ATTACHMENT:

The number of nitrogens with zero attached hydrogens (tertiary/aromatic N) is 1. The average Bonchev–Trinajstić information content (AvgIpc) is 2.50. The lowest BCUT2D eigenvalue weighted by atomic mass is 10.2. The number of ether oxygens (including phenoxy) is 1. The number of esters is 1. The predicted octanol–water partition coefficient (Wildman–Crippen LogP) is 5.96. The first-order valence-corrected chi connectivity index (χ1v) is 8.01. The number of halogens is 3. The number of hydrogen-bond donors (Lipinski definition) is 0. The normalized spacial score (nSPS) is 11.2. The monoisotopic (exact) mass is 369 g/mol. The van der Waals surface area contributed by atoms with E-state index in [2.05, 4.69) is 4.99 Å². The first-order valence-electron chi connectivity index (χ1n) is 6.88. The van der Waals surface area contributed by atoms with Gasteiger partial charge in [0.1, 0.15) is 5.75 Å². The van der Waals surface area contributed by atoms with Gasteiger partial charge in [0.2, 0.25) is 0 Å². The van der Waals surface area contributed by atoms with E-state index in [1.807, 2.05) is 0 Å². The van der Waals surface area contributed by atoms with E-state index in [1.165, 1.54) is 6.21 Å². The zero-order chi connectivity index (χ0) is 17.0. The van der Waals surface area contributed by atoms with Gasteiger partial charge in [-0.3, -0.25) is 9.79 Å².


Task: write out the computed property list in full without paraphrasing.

The number of nitrogens with zero attached hydrogens (tertiary/aromatic N) is 1. The average Bonchev–Trinajstić information content (AvgIpc) is 2.50. The lowest BCUT2D eigenvalue weighted by atomic mass is 10.2. The number of ether oxygens (including phenoxy) is 1. The number of esters is 1. The predicted octanol–water partition coefficient (Wildman–Crippen LogP) is 5.96. The first-order valence-corrected chi connectivity index (χ1v) is 8.01. The number of halogens is 3. The number of hydrogen-bond donors (Lipinski definition) is 0. The normalized spacial score (nSPS) is 11.2. The monoisotopic (exact) mass is 369 g/mol. The van der Waals surface area contributed by atoms with E-state index in [2.05, 4.69) is 4.99 Å². The first-order valence-electron chi connectivity index (χ1n) is 6.88. The van der Waals surface area contributed by atoms with Gasteiger partial charge in [0.1, 0.15) is 5.75 Å². The van der Waals surface area contributed by atoms with Gasteiger partial charge in [0.2, 0.25) is 0 Å². The van der Waals surface area contributed by atoms with E-state index in [1.807, 2.05) is 0 Å². The van der Waals surface area contributed by atoms with E-state index in [1.165, 1.54) is 6.21 Å². The zero-order chi connectivity index (χ0) is 17.0. The van der Waals surface area contributed by atoms with Gasteiger partial charge in [-0.3, -0.25) is 9.79 Å².